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first_img Economy,  Infrastructure,  Press Release Harrisburg, PA – Today, Governor Tom Wolf announced the approval of funding through the Keystone Communities program to support 22 community revitalization projects across the commonwealth.“Community development has so many benefits for our municipalities, including improving the lives of local residents and attracting businesses to grow the local economy,” Governor Wolf said. “The Keystone Communities program encourages that development. These 22 projects will be a boon for those areas.”Administered by the Department of Community and Economic Development (DCED), the Keystone Communities program is designed to encourage the creation of partnerships between the public and private sectors in the community, supporting local initiatives that grow and stabilize neighborhoods and communities; ensure social and economic diversity; and enhance the overall quality of life for residents.“For true economic growth to occur statewide, we need to not only support our businesses through economic development, but elevate our neighborhoods through community development as well,” DCED Secretary Dennis Davin said. “These two components are inextricably tied together, which is why the Keystone Communities program is so vital to improving people’s lives, pushing our business sector forward, and growing Pennsylvania’s economy.”The commonwealth strongly encourages community-based organizations, public agencies, business leaders, private developers, financial institutions, and private citizens to work in partnership with local government to develop a comprehensive approach to address community development and housing needs. These partnerships create more attractive places to live and will encourage business and job expansion and retention in Pennsylvania.The following list highlights Keystone Communities projects being announced today, totaling nearly $5.4 million in state support:Allegheny CountyWilkinsburg Borough: $475,000 to rehabilitate the Ardmore Linear Park located in WilkinsburgBeaver CountyCity of Aliquippa: $365,000 to demolish the three remaining commercial buildings on the redevelopment site on the eastern end of Franklin Avenue immediately adjacent to SR 51 and the entrance to the Aliquippa Industrial ParkBerks CountyBuilding A Better Boyertown: $300,000 to turn a vacant and blighted building at 45 South Reading Ave. into a restaurant and mixed-use property on the first floor and renovate the five upstairs apartmentsGreater Berks Development Fund: $500,000 for acquisition and preparation of a site located around the Buttonwood Street Bridge in ReadingBlair CountyAltoona-Blair County Development Corporation: $150,000 for a seating replacement project in the Mishler Theatre in the city of AltoonaCambria CountyCity of Johnstown: $400,000 for a façade improvement program resulting in the modification and rehabilitation of facades, and approximately 2,000 feet of sidewalk improvementsCameron CountyCameron County Industrial Development Authority: $31,150 for façade improvements for deteriorated storefronts in Emporium BoroughDelaware CountyLansdowne Economic Development Corporation: $95,000 for interior construction in a building located at 32 East Baltimore Ave. to open an arts incubator for more than 30 artists and creative professionalsElk CountyCity of St. Marys Redevelopment Authority: $50,000 to implement a façade improvement program preserving the historic features and characteristics of various buildingsErie CountyBayfront East Side Taskforce: $300,000 for critical repairs that will halt further deterioration of the aging housing stock for 30 homeowners in core residential neighborhoods, necessary to address violations of the city property maintenance code as well as structural and exterior maintenance issuesSisters of St. Joseph Neighborhood Network: $50,000 for facade improvements to be used within the Elm Street-designated Historic Little Italy neighborhood in the city of ErieLackawanna CountyScranton Tomorrow: $400,000 to transform a dilapidated vacant lot on Wyoming Ave. into a downtown business district pocket parkLancaster CountySACA Development Corporation: $50,000 for implementation activities associated with Lancaster’s Southeast Elm Street Plan, including neighborhood beautification projects and public art installationLuzerne CountyDowntown Hazleton Alliance for Progress: $300,000 to support Phase II rehabilitation work to a blighted property at 13-15 West Broad Street in Hazleton City, Luzerne CountyMercer CountyFarrell City: $500,000 to demolish four buildings and construct a shopping plaza on a half-acre site fronting directly across from the Farrell municipal buildingMontour CountyDanville Borough: $261,028 to combine three parcels in order to create a recreational park in the heart of downtown near public parking, shopping, restaurants, and brewpubs in the central business districtPhiladelphia CountyNew Kensington Community Development Corporation: $300,000 to make improvements to the commercial space at Orinoka Civic House, resulting in more than 7,000 square feet of new commercial spaceSchuylkill CountyPottsville Area Development Corporation: $50,000 for the implementation of a façade improvement program in the city of PottsvilleVenango CountyVenango County: $500,000 to establish a revolving loan fund for improvement projects in the county, the first of which is the creation of a craft brewery in the historic Oil City National Bank building in Oil CityWestmoreland CountyRedevelopment Authority of the County of Westmoreland (RACW), in partnership with the Westmoreland County Land Bank (WCLB): $200,000 to acquire, demolish and/or rehab blighted properties throughout Westmoreland CountyYork CountyHanover Borough: $25,000 to conduct a downtown streetscape design and beautification studyHanover Borough: $50,000 for a wayfinding project that will provide improved ability to direct pedestrians and vehicles to a variety of locations around downtown Hanover January 03, 2018 Governor Wolf Approves Support for 22 Community Revitalization Projects Throughout Pennsylvaniacenter_img SHARE Email Facebook Twitterlast_img read more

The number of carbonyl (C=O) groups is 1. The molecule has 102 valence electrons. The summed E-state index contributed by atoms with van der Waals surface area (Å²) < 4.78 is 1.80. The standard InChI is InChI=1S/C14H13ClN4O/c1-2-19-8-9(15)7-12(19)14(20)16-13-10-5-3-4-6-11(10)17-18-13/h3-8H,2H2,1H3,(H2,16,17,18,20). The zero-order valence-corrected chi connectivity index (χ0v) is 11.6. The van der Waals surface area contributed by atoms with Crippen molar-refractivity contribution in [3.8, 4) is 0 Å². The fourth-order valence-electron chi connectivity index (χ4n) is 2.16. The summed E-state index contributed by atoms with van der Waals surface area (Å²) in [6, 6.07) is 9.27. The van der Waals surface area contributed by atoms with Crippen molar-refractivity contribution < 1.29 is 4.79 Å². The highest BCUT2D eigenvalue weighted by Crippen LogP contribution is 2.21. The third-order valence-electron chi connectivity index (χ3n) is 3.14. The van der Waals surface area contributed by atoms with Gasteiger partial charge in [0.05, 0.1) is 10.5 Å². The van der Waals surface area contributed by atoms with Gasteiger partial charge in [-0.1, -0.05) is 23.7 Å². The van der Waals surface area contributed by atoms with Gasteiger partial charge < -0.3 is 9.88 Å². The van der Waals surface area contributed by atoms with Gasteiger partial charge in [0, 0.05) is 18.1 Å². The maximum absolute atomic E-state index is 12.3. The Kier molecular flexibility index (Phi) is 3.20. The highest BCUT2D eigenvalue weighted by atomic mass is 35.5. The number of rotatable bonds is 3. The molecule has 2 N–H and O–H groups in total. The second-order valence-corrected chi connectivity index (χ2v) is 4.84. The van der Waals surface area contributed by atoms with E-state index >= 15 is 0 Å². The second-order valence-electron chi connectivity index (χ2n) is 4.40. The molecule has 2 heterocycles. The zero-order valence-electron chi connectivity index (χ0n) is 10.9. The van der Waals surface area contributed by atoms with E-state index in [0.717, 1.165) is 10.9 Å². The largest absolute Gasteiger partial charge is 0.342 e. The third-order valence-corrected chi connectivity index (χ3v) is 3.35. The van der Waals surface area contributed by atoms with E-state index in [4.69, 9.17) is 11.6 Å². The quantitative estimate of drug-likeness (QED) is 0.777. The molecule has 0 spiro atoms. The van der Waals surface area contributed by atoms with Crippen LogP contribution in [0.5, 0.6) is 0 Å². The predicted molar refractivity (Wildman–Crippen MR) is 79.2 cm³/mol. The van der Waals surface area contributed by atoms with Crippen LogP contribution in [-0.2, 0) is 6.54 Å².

first_imgby Jim LitkeAP Sports Columnist During the ring ceremony on opening night in Miami, a microphone picked up NBA Commissioner David Stern telling LeBron James, “I’m proud of you.”No doubt. Although it doesn’t become official until 2014, Stern’s recent retirement announcement cracked the door on the debate about his legacy. In one important sense — more on that in a moment — it’s an open-and-shut case.Charles Barkley weighed in during the Celtics at Miami pregame show, calling his one-time boss, “arguably the greatest commissioner in sports” because since both arrived in 1984, the average player salary had skyrocketed from $250,000 to $5.2 million this season. Factor in relative labor peace, a decided lack of scandal, expansion from 23 teams to 30 and the explosive growth of the league’s fan base internationally, and Barkley’s assessment doesn’t sound far-fetched.Stern is a “player’s commissioner” in nearly every sense, which is why the knocks against him have plenty of merit, too. He inherited one of the best rivalries in sport, Magic vs. Larry, but as Michael Jordan ascended to become basketball’s first truly global figure, he hitched the league’s fortunes to the drawing power of its stars at the expense of its teams. So while Stern often pays lip service to achieving competitive balance, the dominance of two dozen or so superstars has made the argument moot. Only eight teams have won a championship during his stewardship — compared to 15 in the NFL and NHL, and 18 in major league baseball — and as Stern’s cameo alongside James on Tuesday night reminded us, that’s not likely to change anytime soon.If you’re one of those superstars, or lucky to have landed in the right place at the right time, it’s been a good run. Dwayne Wade qualifies on both counts. His breakthrough season came when Shaquille O’Neal parted ways with Kobe Bryant in Los Angeles and moved east to claim his last title in Miami. Two seasons ago, James decided to leave Cleveland to take his talents there, too, pulling along Chris Bosh from Toronto in his wake. After a sure-handed 120-107 win over their Eastern Conference rivals, someone asked Wade whether players kept track of how few teams passed out rings during the Stern era like the ones the Heat collected before the game.“I do. I do. I’m sure a lot of players do,” Wade replied. If you know the history of the game, you know not many franchises, not many coaches and obviously not many players have won championships in that long period of time from when I started watching basketball.”During training camp, James was asked a similar question and said, “The game is different, but the way it’s being shaped, it has some similarities.”He’s right insofar as superstars always needed a strong supporting cast — both Magic and Bird had All-Star teammates, and even Jordan needed Scottie Pippen as a sidekick — but these days they have more say over where they play than ever. The labor fight that shortened last season, and Stern’s veto of the Chris Paul-to-Los Angeles trade just before it began were an attempt to slow down that movement, but it was a case of too little too late. Just about every superstar looking for a better home already has found one in the past few seasons — the latest example being Dwight Howard and Steve Nash moving to Los Angeles — which is why the biggest name anyone expects to get moved between now and the trade deadline is Cavaliers center Anderson Varejao.As if the Heat’s title last year wasn’t impressive enough, they added Rashard Lewis and three-point specialist Ray Allen, putting even more distance between them and the rest of the conference. The story is almost as depressing in the West. Oklahoma City, the team Miami beat in the finals last season, figured to have its hands full getting past those Lakers and the Spurs again this year. And in a bid to save money, the Thunder traded sixth-man James Harden to Houston, deciding they didn’t want to take on another long-term contract in addition to the two deals they made to lock up Kevin Durant and Russell Westbrook.It’s not just the players, of course, who’ve taken notice of how Stern does business. Fans and owners in more than a few of the league’s outposts, from Sacramento to Charlotte, know only too well how the league operates. So do the bookies in Las Vegas, where more than one has the Heat and Lakers as odds-on co-favorites.“It’s great to be in that category,” Wade acknowledged. “It’s special. It’s the one thing, when the banner was going up, you look and you say, ‘Man, this is something that can never be taken away from us.’”Not to worry. There’s likely to be another one or two hanging alongside it sometime soon.(Jim Litke is a national sports columnist for The Associated Press. Write to him at jlitke@ap.org and follow him at Twitter.com/Jim Litke.) NBA Commissioner David Stern speaks during a basketball news conference following Board of Governors meetings in New York, Thursday, Oct. 25, 2012. Stern announced he will retire on Feb. 1, 2014, 30 years after he took charge of the league. He will be replaced by Deputy Commissioner Adam Silver. (AP Photo/Kathy Willens) last_img read more

first_imgPittsburgh Steelers wide receiver Antonio Brown (84) is forced out of bounds by New York Jets’ Dawan Landry (26) during the second half of an NFL football game Sunday, Nov. 9, 2014, in East Rutherford, N.J. The Jets won the game 20-13. (AP Photo/Bill Kostroun)PITTSBURGH (AP) – The only thing worse for the Pittsburgh Steelers than talking about their latest baffling setback may be reliving it.“We’re going to look at it and just slap ourselves on the head because there’s so much left out there,” guard Ramon Foster said. “You can’t make excuses for it. We’ve just got to swallow it up and move on.”The quicker, the better.All the feel-good mojo generated by a three-game winning streak evaporated in three dismal hours on Sunday in a 20-13 loss to the woeful New York Jets. Somehow, the same team that put up a combined 124 points during victories over Houston, Indianapolis and Baltimore needed a last-minute touchdown just to reach the end zone once against one of the NFL’s worst teams.There were turnovers, blown chip-shot field goals, a nonexistent running game and some curious playcalling. There were missed tackles, missed opportunities and another mysterious performance against an also-ran.Somehow the Steelers (6-4) are 0-2 against the Jets and the Tampa Bay Buccaneers, two teams who are a combined 1-16 against everyone else.“It’s the NFL, if you don’t show up ready to play your type of game, you’re going to lose,” Steelers wide receiver Lance Moore said. “Our last game was a perfect example of that. We’re hot. We came in high and mighty and a team came in and played better than us.”It wasn’t difficult.New York, which hadn’t led anyone in nearly a month, was up 17-0 at the end of the first quarter as the record-breaking Pittsburgh offense morphed back into the erratic, sputtering version that marked its inconsistent play through September and much of October.The Steelers gave it away four times, including a fumble and a muffed punt by usually surehanded wide receiver Antonio Brown. Quarterback Ben Roethlisberger tossed a pair of interceptions, including a mystifying lob over the middle into triple-coverage with Pittsburgh in New York territory early in the third quarter.“I made a bad throw,” Roethlisberger said.One that dulled some of the brilliance of Roethlisberger’s recent play. He passed for 343 yards but was also sacked twice and spent a significant portion of the game under steady pressure.“We turned the ball over,” Roethlisberger said. “If you turn the ball over it will kill you. You have to give them credit. They played well and we didn’t play well enough.”Oddly, it was the Jets and not the Steelers who took the field with a sense of urgency. Even trailing by three scores in the fourth quarter, Pittsburgh methodically went about its business, preferring not to hurry things up even as time slipped away.Maybe they were simply too stunned. New York came in on an eight-game losing streak, many of those losses in which the Jets weren’t even competitive. That all changed on a balmy early November afternoon in which the Steelers squandered a chance to move into first place in the packed AFC North.As the errors piled up, Pittsburgh didn’t get frustrated, but the Steelers did start to press. Brown began the day with just one fumble on the season despite more than 80 touches. He gave it up after his right arm was hacked from behind by New York’s Muhammad Wilkerson on a quick screen late in the first quarter. Jets safety Jaiquawn Jarrett jumped on it at the Pittsburgh 20. Five plays later New York was up 17 points.Brown tried to catch a Jets punt on the run late in the first half only to have the ball bounce through his arms. New York recovered but missed a field goal, not that it mattered much in the final outcome.“Trying to get us going, get a spark in the game,” Brown said. “Got to make smarter decisions.”So do his teammates. Pittsburgh knows it must find a way to close out beatable opponents beginning next week at Tennessee (2-7).“We’ve got to find a way to get it done,” Brown said. “Can’t get complacent. Got to buy into the details and detail work. We don’t carry luggage. When the week is over, we singularly focus on the week in front of us. We just didn’t get it done. We’ve got to be better.”___AP NFL websites: www.pro32.ap.org and www.twitter.com/AP_NFLlast_img read more